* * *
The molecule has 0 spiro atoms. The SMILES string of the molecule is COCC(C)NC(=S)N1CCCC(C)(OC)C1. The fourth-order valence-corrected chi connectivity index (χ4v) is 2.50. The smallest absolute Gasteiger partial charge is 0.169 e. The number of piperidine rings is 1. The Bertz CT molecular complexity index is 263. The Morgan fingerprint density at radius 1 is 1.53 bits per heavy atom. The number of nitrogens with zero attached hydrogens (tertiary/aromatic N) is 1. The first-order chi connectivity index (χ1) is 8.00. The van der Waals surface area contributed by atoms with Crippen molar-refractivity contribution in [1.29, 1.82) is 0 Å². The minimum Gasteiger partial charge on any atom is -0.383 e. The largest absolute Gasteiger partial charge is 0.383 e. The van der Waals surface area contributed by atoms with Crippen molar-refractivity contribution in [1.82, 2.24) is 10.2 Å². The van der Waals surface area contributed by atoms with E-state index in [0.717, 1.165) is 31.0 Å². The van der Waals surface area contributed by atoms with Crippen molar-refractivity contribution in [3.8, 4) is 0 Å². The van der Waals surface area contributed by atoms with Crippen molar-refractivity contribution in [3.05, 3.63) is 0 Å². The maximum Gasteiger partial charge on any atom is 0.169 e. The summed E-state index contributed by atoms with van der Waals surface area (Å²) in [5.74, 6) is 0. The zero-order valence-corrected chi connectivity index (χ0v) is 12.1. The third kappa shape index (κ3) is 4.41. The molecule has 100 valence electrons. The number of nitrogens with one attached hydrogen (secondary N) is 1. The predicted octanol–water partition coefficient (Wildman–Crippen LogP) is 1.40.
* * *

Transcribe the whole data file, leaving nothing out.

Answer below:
The molecule has 0 spiro atoms. The SMILES string of the molecule is COCC(C)NC(=S)N1CCCC(C)(OC)C1. The fourth-order valence-corrected chi connectivity index (χ4v) is 2.50. The smallest absolute Gasteiger partial charge is 0.169 e. The number of piperidine rings is 1. The Bertz CT molecular complexity index is 263. The Morgan fingerprint density at radius 1 is 1.53 bits per heavy atom. The number of nitrogens with zero attached hydrogens (tertiary/aromatic N) is 1. The first-order chi connectivity index (χ1) is 8.00. The van der Waals surface area contributed by atoms with Crippen molar-refractivity contribution in [1.29, 1.82) is 0 Å². The minimum Gasteiger partial charge on any atom is -0.383 e. The largest absolute Gasteiger partial charge is 0.383 e. The van der Waals surface area contributed by atoms with Crippen molar-refractivity contribution in [1.82, 2.24) is 10.2 Å². The van der Waals surface area contributed by atoms with E-state index in [0.717, 1.165) is 31.0 Å². The van der Waals surface area contributed by atoms with Crippen molar-refractivity contribution in [3.8, 4) is 0 Å². The van der Waals surface area contributed by atoms with Crippen molar-refractivity contribution in [3.05, 3.63) is 0 Å². The maximum Gasteiger partial charge on any atom is 0.169 e. The summed E-state index contributed by atoms with van der Waals surface area (Å²) in [5.74, 6) is 0. The zero-order valence-corrected chi connectivity index (χ0v) is 12.1. The third kappa shape index (κ3) is 4.41. The molecule has 100 valence electrons. The number of nitrogens with one attached hydrogen (secondary N) is 1. The predicted octanol–water partition coefficient (Wildman–Crippen LogP) is 1.40.